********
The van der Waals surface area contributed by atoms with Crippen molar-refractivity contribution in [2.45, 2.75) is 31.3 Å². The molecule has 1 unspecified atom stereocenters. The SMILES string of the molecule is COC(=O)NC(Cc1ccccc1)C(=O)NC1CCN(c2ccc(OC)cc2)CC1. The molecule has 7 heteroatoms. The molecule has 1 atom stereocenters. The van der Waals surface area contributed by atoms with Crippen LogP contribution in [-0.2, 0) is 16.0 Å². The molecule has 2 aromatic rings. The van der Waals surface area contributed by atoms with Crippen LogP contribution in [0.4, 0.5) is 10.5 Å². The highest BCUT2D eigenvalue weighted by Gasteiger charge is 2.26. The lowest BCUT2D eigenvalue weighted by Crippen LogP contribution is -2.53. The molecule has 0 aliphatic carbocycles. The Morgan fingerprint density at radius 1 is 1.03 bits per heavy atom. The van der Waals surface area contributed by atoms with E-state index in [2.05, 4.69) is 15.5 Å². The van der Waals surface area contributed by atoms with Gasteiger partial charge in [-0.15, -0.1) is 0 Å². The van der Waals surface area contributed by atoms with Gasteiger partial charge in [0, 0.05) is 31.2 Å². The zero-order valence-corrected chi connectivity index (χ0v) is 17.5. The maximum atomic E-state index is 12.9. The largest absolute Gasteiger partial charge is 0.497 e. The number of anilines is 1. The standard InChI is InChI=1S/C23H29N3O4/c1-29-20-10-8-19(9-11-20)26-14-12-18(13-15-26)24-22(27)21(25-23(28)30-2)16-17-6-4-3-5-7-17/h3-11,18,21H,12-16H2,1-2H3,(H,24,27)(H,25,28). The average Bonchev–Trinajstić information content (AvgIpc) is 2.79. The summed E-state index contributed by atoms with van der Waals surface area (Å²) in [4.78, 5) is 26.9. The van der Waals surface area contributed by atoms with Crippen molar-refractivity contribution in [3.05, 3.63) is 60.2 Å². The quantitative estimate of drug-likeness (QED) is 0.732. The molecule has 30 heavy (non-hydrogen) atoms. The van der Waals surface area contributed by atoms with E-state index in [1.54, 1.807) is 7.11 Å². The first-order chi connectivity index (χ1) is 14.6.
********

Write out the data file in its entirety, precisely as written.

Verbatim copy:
The van der Waals surface area contributed by atoms with Crippen molar-refractivity contribution in [2.45, 2.75) is 31.3 Å². The molecule has 1 unspecified atom stereocenters. The SMILES string of the molecule is COC(=O)NC(Cc1ccccc1)C(=O)NC1CCN(c2ccc(OC)cc2)CC1. The molecule has 7 heteroatoms. The molecule has 1 atom stereocenters. The van der Waals surface area contributed by atoms with Crippen LogP contribution in [-0.2, 0) is 16.0 Å². The molecule has 2 aromatic rings. The van der Waals surface area contributed by atoms with Crippen LogP contribution in [0.4, 0.5) is 10.5 Å². The highest BCUT2D eigenvalue weighted by Gasteiger charge is 2.26. The lowest BCUT2D eigenvalue weighted by Crippen LogP contribution is -2.53. The molecule has 0 aliphatic carbocycles. The Morgan fingerprint density at radius 1 is 1.03 bits per heavy atom. The van der Waals surface area contributed by atoms with E-state index in [2.05, 4.69) is 15.5 Å². The van der Waals surface area contributed by atoms with Gasteiger partial charge in [-0.15, -0.1) is 0 Å². The van der Waals surface area contributed by atoms with Gasteiger partial charge in [0, 0.05) is 31.2 Å². The zero-order valence-corrected chi connectivity index (χ0v) is 17.5. The maximum atomic E-state index is 12.9. The largest absolute Gasteiger partial charge is 0.497 e. The number of anilines is 1. The standard InChI is InChI=1S/C23H29N3O4/c1-29-20-10-8-19(9-11-20)26-14-12-18(13-15-26)24-22(27)21(25-23(28)30-2)16-17-6-4-3-5-7-17/h3-11,18,21H,12-16H2,1-2H3,(H,24,27)(H,25,28). The average Bonchev–Trinajstić information content (AvgIpc) is 2.79. The summed E-state index contributed by atoms with van der Waals surface area (Å²) in [4.78, 5) is 26.9. The van der Waals surface area contributed by atoms with Crippen molar-refractivity contribution in [3.05, 3.63) is 60.2 Å². The quantitative estimate of drug-likeness (QED) is 0.732. The molecule has 30 heavy (non-hydrogen) atoms. The van der Waals surface area contributed by atoms with E-state index in [1.54, 1.807) is 7.11 Å². The first-order chi connectivity index (χ1) is 14.6.